KYIV, May 25 (AP/Reuters): The head of the Russian private army Wagner says his force lost more than 20,000 fighters in the drawn-out battle for Bakhmut, with about 20% of the 50,000 Russian convicts he recruited to fight in the 15-month war dying in the eastern Ukrainian city.
The figure was in stark contrast with widely disputed claims from Moscow that it lost just over 6,000 troops in the war, and is higher than the official estimate of the Soviet losses in the Afghanistan war of 15,000 troops between 1979-89. Ukraine hasn't said how many of its soldiers have died since Russia's full-scale invasion in February 2022.
Analysts believe the nine-month fight for Bakhmut alone has cost the lives of tens of thousands of soldiers, among them convicts who reportedly received little training before being sent to the front.
Russia's invasion goal of "demilitarizing" Ukraine has backfired because Kyiv's military has become stronger with the supply of weapons and training by its Western allies, Wagner chief Yevgeny Prigozhin said in an interview published late Tuesday with Konstantin Dolgov, a pro-Kremlin political strategist.
Prigozhin also said the Kremlin's forces have killed civilians during the war, something Moscow has repeatedly and vehemently denied.
Wagner starts withdrawing
units from Bakhmut
Russia's Wagner mercenary group has started withdrawing its forces from the Ukrainian city of Bakhmut and transferring its positions there to regular Russian troops, its founder Yevgeny Prigozhin said in a video published on Thursday.
"We are withdrawing the units from Bakhmut. From today at five in the morning, May 25 until Jun 1, most of the units will rebase to camps in the rear. We are handing our positions to the military," he said.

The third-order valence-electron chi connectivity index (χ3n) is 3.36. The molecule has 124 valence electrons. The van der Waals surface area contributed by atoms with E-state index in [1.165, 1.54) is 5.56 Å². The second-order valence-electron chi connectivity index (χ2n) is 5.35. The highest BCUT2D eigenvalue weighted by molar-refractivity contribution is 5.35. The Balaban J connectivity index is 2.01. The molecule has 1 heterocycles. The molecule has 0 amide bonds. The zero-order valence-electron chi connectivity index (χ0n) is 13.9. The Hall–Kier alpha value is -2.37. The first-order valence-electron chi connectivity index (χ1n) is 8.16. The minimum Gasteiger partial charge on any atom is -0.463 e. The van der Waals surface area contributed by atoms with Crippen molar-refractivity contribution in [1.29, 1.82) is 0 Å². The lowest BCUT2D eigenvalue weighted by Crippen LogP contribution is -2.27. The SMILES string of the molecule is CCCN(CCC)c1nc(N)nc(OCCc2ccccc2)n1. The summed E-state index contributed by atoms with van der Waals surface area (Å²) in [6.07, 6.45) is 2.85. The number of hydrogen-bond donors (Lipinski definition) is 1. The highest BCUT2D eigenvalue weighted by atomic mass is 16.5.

The video was posted on Telegram by his press service, and showed Prigozhin dressed in battle gear and standing beside a war-damaged residential block.
US thinks Ukraine was
behind Kremlin attack
United States intelligence agencies believe that a drone attack on the Kremlin this month was likely orchestrated by Ukrainian spies or military intelligence, the New York Times said.
The newspaper said the attack appeared to be part of a series of covert operations that have made officials in the United States - Ukraine's biggest supplier of military equipment - uncomfortable.
The US assessment was based on intercepted Russian and Ukrainian communications, the paper said.
The United States intercepted Ukrainian conversations in which officials said they believed their country was responsible for the attack, and also tapped into Russian communications which indicated it was not some sort of false-flag operation by Russia, it added.